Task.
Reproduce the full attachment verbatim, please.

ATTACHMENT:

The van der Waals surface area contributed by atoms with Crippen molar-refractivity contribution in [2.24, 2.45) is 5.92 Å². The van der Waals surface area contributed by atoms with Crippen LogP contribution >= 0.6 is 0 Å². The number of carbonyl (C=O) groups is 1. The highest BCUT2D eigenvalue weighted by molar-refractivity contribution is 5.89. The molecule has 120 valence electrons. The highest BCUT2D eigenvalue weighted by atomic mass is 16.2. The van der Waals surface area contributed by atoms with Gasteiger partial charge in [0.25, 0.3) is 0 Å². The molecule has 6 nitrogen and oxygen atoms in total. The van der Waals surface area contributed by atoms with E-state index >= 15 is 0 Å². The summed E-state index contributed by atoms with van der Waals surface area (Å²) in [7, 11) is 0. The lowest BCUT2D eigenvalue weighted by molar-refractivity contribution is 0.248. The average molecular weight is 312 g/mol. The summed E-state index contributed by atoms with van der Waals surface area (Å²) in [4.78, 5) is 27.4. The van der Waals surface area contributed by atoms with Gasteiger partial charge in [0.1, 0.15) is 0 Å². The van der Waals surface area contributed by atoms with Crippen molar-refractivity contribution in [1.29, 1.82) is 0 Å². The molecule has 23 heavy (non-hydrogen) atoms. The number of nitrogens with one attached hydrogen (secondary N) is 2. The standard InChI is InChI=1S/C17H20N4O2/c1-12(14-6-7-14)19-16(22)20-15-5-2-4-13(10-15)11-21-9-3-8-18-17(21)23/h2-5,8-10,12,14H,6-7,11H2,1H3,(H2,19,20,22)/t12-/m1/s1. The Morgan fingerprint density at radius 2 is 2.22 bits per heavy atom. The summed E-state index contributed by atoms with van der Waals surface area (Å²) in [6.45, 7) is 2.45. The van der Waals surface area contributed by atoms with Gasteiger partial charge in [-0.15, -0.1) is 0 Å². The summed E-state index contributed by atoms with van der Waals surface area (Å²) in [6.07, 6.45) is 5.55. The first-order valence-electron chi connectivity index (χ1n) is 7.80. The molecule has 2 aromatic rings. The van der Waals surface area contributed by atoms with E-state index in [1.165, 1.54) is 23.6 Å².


The van der Waals surface area contributed by atoms with Crippen molar-refractivity contribution in [2.24, 2.45) is 5.92 Å². The van der Waals surface area contributed by atoms with Crippen LogP contribution >= 0.6 is 0 Å². The number of carbonyl (C=O) groups is 1. The highest BCUT2D eigenvalue weighted by molar-refractivity contribution is 5.89. The molecule has 120 valence electrons. The highest BCUT2D eigenvalue weighted by atomic mass is 16.2. The van der Waals surface area contributed by atoms with Gasteiger partial charge in [0.25, 0.3) is 0 Å². The molecule has 6 nitrogen and oxygen atoms in total. The van der Waals surface area contributed by atoms with E-state index >= 15 is 0 Å². The summed E-state index contributed by atoms with van der Waals surface area (Å²) in [7, 11) is 0. The lowest BCUT2D eigenvalue weighted by molar-refractivity contribution is 0.248. The average molecular weight is 312 g/mol. The summed E-state index contributed by atoms with van der Waals surface area (Å²) in [4.78, 5) is 27.4. The van der Waals surface area contributed by atoms with Gasteiger partial charge in [0.1, 0.15) is 0 Å². The van der Waals surface area contributed by atoms with Crippen molar-refractivity contribution in [1.29, 1.82) is 0 Å². The molecule has 23 heavy (non-hydrogen) atoms. The number of nitrogens with one attached hydrogen (secondary N) is 2. The standard InChI is InChI=1S/C17H20N4O2/c1-12(14-6-7-14)19-16(22)20-15-5-2-4-13(10-15)11-21-9-3-8-18-17(21)23/h2-5,8-10,12,14H,6-7,11H2,1H3,(H2,19,20,22)/t12-/m1/s1. The Morgan fingerprint density at radius 2 is 2.22 bits per heavy atom. The summed E-state index contributed by atoms with van der Waals surface area (Å²) in [6.45, 7) is 2.45. The van der Waals surface area contributed by atoms with Gasteiger partial charge in [-0.15, -0.1) is 0 Å². The summed E-state index contributed by atoms with van der Waals surface area (Å²) in [6.07, 6.45) is 5.55. The first-order valence-electron chi connectivity index (χ1n) is 7.80. The molecule has 2 aromatic rings. The van der Waals surface area contributed by atoms with E-state index in [1.165, 1.54) is 23.6 Å².